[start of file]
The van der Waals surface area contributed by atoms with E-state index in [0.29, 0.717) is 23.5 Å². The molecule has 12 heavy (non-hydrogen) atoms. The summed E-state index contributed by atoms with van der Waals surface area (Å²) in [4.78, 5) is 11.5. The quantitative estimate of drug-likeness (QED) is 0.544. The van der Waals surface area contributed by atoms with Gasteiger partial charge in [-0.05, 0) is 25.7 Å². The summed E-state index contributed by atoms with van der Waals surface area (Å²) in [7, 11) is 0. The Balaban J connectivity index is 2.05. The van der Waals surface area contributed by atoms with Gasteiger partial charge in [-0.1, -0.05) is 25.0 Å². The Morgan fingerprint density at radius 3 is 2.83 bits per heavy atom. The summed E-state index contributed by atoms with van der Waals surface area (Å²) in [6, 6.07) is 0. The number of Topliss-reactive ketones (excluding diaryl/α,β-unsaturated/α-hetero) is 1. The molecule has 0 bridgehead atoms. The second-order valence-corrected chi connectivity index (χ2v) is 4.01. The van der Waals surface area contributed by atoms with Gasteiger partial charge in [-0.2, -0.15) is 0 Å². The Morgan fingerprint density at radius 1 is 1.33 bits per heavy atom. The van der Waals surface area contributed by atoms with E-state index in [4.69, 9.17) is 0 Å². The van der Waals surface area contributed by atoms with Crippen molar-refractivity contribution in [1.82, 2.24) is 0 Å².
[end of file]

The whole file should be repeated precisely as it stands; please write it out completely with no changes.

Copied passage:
The van der Waals surface area contributed by atoms with E-state index in [0.29, 0.717) is 23.5 Å². The molecule has 12 heavy (non-hydrogen) atoms. The summed E-state index contributed by atoms with van der Waals surface area (Å²) in [4.78, 5) is 11.5. The quantitative estimate of drug-likeness (QED) is 0.544. The van der Waals surface area contributed by atoms with Gasteiger partial charge in [-0.05, 0) is 25.7 Å². The summed E-state index contributed by atoms with van der Waals surface area (Å²) in [7, 11) is 0. The Balaban J connectivity index is 2.05. The van der Waals surface area contributed by atoms with Gasteiger partial charge in [-0.1, -0.05) is 25.0 Å². The Morgan fingerprint density at radius 3 is 2.83 bits per heavy atom. The summed E-state index contributed by atoms with van der Waals surface area (Å²) in [6, 6.07) is 0. The number of Topliss-reactive ketones (excluding diaryl/α,β-unsaturated/α-hetero) is 1. The molecule has 0 bridgehead atoms. The second-order valence-corrected chi connectivity index (χ2v) is 4.01. The van der Waals surface area contributed by atoms with Gasteiger partial charge in [-0.2, -0.15) is 0 Å². The Morgan fingerprint density at radius 1 is 1.33 bits per heavy atom. The van der Waals surface area contributed by atoms with E-state index in [4.69, 9.17) is 0 Å². The van der Waals surface area contributed by atoms with Crippen molar-refractivity contribution in [1.82, 2.24) is 0 Å².